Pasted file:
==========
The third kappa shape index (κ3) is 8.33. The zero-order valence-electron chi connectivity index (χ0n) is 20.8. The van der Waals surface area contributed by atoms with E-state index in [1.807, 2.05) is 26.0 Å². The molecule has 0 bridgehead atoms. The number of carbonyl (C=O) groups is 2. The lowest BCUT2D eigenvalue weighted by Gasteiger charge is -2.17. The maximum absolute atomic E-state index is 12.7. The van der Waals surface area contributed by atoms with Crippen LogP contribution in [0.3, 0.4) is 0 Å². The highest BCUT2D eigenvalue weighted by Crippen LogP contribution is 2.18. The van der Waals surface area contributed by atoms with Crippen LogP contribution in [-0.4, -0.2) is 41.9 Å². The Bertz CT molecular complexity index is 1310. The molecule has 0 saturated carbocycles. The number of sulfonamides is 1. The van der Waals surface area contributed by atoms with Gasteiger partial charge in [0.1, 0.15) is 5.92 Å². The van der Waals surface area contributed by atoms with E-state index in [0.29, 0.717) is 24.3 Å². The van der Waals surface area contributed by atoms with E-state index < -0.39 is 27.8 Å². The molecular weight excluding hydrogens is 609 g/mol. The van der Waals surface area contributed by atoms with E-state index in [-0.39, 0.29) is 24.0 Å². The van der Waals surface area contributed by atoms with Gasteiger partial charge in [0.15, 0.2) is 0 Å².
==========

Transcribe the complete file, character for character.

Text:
The third kappa shape index (κ3) is 8.33. The zero-order valence-electron chi connectivity index (χ0n) is 20.8. The van der Waals surface area contributed by atoms with E-state index in [1.807, 2.05) is 26.0 Å². The molecule has 0 bridgehead atoms. The number of carbonyl (C=O) groups is 2. The lowest BCUT2D eigenvalue weighted by Gasteiger charge is -2.17. The maximum absolute atomic E-state index is 12.7. The van der Waals surface area contributed by atoms with Crippen LogP contribution in [0.3, 0.4) is 0 Å². The highest BCUT2D eigenvalue weighted by Crippen LogP contribution is 2.18. The van der Waals surface area contributed by atoms with Crippen LogP contribution in [-0.4, -0.2) is 41.9 Å². The Bertz CT molecular complexity index is 1310. The molecule has 0 saturated carbocycles. The number of sulfonamides is 1. The van der Waals surface area contributed by atoms with Gasteiger partial charge in [0.1, 0.15) is 5.92 Å². The van der Waals surface area contributed by atoms with E-state index in [0.29, 0.717) is 24.3 Å². The van der Waals surface area contributed by atoms with E-state index < -0.39 is 27.8 Å². The molecular weight excluding hydrogens is 609 g/mol. The van der Waals surface area contributed by atoms with E-state index in [-0.39, 0.29) is 24.0 Å². The van der Waals surface area contributed by atoms with Gasteiger partial charge in [0.15, 0.2) is 0 Å².